It used to be Gypsy Day, it became Gypsy weekend, then it took a week and now dairy farm numbers have expanded so much the pressure on home removal and stock transport firms is such it’s more like Gypsy month for dairy farm staff and their cows.
Dairy employment contracts go from June 1 to May 31 and hundreds of sharemilkers, dairy workers and managers change jobs and homes at the end of a season. That has an impact not just on the people who move but the communities they move to and from as well. A school with 100 pupils might have a 20% change or more in pupils as some come and some go.
That affects the whole school and a principal tells me that a child can lose up to a term of optimal learning each time s/he changes school. However, he said he’s noticed that more parents are trying to change jobs within a school catchment or shift less often so it’s less disruptive for the children.
The transitory nature of dairy farm work makes it harder to retain community cohesion too, although that was happening anyway. When our daughter started school in 1990 it had about 80 pupils and we knew all their families. When she left seven years later the roll was down to about 30, thanks to the ad-sag, and we knew only about half the families.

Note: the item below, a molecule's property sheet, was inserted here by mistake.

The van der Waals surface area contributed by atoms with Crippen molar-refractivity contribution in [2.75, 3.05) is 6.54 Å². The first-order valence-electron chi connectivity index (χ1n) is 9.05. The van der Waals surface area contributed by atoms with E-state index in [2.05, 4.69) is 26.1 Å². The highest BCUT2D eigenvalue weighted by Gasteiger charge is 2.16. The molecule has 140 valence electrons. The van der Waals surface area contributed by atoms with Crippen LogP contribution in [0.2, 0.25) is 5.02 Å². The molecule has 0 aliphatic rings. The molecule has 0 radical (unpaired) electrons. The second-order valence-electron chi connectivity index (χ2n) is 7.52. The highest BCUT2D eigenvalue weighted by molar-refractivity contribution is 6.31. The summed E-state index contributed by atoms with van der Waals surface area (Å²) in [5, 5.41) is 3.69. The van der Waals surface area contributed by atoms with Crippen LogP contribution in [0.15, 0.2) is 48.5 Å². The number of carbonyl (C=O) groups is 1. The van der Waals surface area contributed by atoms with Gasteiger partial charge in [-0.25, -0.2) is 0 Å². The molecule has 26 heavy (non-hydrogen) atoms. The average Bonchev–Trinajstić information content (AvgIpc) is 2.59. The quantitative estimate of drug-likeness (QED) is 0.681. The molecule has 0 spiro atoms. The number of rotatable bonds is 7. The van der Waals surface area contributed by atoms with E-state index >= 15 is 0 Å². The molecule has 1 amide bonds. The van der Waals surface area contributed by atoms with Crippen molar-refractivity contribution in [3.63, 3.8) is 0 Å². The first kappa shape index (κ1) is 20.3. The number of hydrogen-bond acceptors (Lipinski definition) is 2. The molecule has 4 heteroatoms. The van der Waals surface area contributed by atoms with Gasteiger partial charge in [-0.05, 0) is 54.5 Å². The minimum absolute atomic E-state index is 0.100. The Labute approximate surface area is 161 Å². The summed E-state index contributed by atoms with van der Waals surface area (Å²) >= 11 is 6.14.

The district population has increased again as irrigation has brought more dairying – two years ago there were eight houses on our road, now there are 13. But it’s not as easy as it used to be to get to know new neighbours.
A couple who moved in to a house on the farm next door six years ago have moved out again and I never met them. The house is about four kilometres away from ours on an unsealed road we rarely use, so it would have taken a special trip to see them; and I did phone to invite them for a meal a few times but it didn’t suit. However, that doesn’t excuse the fact I didn’t make more effort and I’ve resolved to do better with the new occupiers to ensure that another Gypsy month doesn’t come around without us meeting.